Unsupervised: Military Child Care Centers Slow to Report Abuse with Little Oversight

Army Capt. Jeremy Kuykendall and his wife Kate, cradle their daughter
Army Capt. Jeremy Kuykendall and his wife Kate, cradle their youngest daughter Isabella at their new home in Fort Leavenworth, Kansas, on April 7, 2024. Bella was abused at a military day care center in Hawaii when she was little more than a year old. (Chase Castor/ Military.com)

Kate and her husband Jeremy thought their youngest daughter Bella was just having a mild case of separation anxiety when they picked her up from her first day at the Ford Island Child Development Center near Joint Base Pearl Harbor-Hickam, Hawaii.

Bella's face was red and patchy, and her tiny voice was raspy from crying through the day. Their usually bubbly 15-month-old, with cheeks and limbs so adorably "chunky," went on to spend the next two days either hysterically crying or noticeably quiet and withdrawn. She wet herself at night for the first time in a while, her parents said, and she lost her appetite.

On the third day of going to the center in August 2022, she clutched at Kate as she was walked into the facility, crying out, 'Mommy, Mommy, Mommy, no."

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In her gut, Kate felt something was wrong, but she'd been told separation anxiety was common. She had decided to go back to work, and she knew it was going to be a tough transition for Bella. Besides, Kate thought to herself, if something had happened at the day care, she or her husband, an intelligence officer in the Army, would have been told.

But the next day, Kate found bruises on Bella's thigh. Later, she would find out that her daughter's cheeks weren't just red and swollen from crying -- a day care worker had shoved a photo of Bella's parents into her face so hard that her little head had turned away a full 90 degrees as a second worker held her.

CCTV from the day care center that was checked only after Kate and Jeremy Kuykendall requested a review later revealed that Bella had been physically abused by at least two of the workers. She was pinched, shoved, smothered and pushed up against a wall, the Kuykendalls told Military.com.

"I just started crying and didn't know what to do," Kate said of the moment she found out about the abuse. "I felt like I failed her so much. She gave me all the signs, and I didn't listen, you know?"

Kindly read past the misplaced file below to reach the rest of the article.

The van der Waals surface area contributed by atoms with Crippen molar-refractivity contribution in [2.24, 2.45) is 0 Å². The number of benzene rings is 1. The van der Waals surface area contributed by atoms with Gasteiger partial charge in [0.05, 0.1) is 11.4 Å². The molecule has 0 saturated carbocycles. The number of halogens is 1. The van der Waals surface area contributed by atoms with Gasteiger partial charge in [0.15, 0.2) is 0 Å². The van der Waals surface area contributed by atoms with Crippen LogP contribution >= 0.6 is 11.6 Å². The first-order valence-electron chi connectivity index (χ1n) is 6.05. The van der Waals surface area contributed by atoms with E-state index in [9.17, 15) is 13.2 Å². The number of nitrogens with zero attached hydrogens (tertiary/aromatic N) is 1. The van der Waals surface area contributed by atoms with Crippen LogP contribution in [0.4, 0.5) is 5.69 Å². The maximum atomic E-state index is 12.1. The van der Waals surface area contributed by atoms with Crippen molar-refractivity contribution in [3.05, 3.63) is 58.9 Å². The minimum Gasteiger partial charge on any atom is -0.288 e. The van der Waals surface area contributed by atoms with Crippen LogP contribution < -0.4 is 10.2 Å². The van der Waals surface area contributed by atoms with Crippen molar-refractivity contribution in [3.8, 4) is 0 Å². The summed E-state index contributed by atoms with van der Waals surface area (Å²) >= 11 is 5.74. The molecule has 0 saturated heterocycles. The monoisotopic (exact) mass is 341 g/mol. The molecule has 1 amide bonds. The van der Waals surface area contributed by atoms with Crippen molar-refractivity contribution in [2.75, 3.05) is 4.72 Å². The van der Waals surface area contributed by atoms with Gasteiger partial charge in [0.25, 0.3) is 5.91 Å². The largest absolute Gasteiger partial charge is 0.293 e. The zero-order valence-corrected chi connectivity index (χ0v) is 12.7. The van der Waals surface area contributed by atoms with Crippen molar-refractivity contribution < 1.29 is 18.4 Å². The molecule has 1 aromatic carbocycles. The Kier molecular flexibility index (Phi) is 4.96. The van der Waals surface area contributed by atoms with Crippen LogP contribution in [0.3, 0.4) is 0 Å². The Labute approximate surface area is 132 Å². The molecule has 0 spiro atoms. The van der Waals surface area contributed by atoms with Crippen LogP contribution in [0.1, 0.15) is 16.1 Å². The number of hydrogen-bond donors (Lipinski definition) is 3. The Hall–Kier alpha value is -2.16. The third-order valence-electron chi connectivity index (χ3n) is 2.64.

No official police or command reports were filed on the day law enforcement responded to the first report of potential abuse. The day care failed to properly document the injuries or to tell the parents the full scope of what happened, aside from the story that Bella had been crying. It was only after more than a year that two of the three workers allegedly responsible for abuse were charged in a civilian court. Two of the workers involved were allowed to keep working for five months before one was fired and the other quit.

The Kuykendalls -- like most of the other nearly dozen military families interviewed during Military.com's investigation, most of whom requested that their names were withheld -- had run into a common dilemma: Getting even basic information from the military's day care system about what happened to their children requires jumping through enormous hoops over the course of months and years. Even when they are told their children were harmed, getting accountability seems impossible.

If their kids had been at civilian day care centers, local law in most states would have required immediate notification and documentation of incidents so that parents could take action. Military day care facilities aren't required to abide by those state laws and, in many cases, existing service policy would run afoul of those requirements.

The Military.com investigation into military day care centers revealed that service branch rules generally prioritize protecting the institution, keep parents in the dark while officials formulate a public relations response, and have minimal safeguards to guarantee accountability. Base commanders and military police units often don't know who is responsible for reporting and investigating allegations of abuse, allowing cases to slow to a crawl while offices shirk responsibility.

The publication interviewed a dozen families and their lawyers, all with similar stories of not being told when their child was injured and, in many cases, parents assuming hefty legal bills to force the military branches to tell them what happened.

The publication also reviewed hundreds of pages of military regulations and more than 1,000 pages of documents obtained through the Freedom of Information Act, or FOIA, much of which was provided by the families. FOIAs are typically a process reserved for journalists and legal advocacy groups, and are a mechanism that can force the government to relinquish information. But in many cases, families had to go that route for basic information on how their child was injured or traumatized while at military day care.

"It's more about protecting the institution and the commander," Korvin Kraics, an attorney for one family said.

Military couple ponder day care hurdles
(Aaron Provost for Military.com)

The lack of accountability comes as the Pentagon has struggled to staff its day cares. The Army, which makes up the lion's share of facilities, has its day cares staffed at only about 70%. Hiring quality staff has been a challenge, partly due to relatively low wages. In most cases, day care workers do not need any qualifications other than a high school diploma and most of the training is on the job -- although officials stressed that employees undergo comprehensive background checks.

And with child care costs rising meteorically across the country, Congress and senior military planners are eyeing a major expansion of day care services over the next decade to make sure troops can go to work. The Navy is currently building four more child care centers, with plans for an additional dozen in the next several years. For many military families, the subsidized care provided by bases may be their only option.

The Army's regulation on managing day cares details how best to protect the institution, including tight coordination with numerous echelons before parents can be told anything. This set of instructions includes coordination with public affairs if the incident risks garnering media attention. Public affairs is also instructed to provide guidance to day care management and commanders before talking to parents.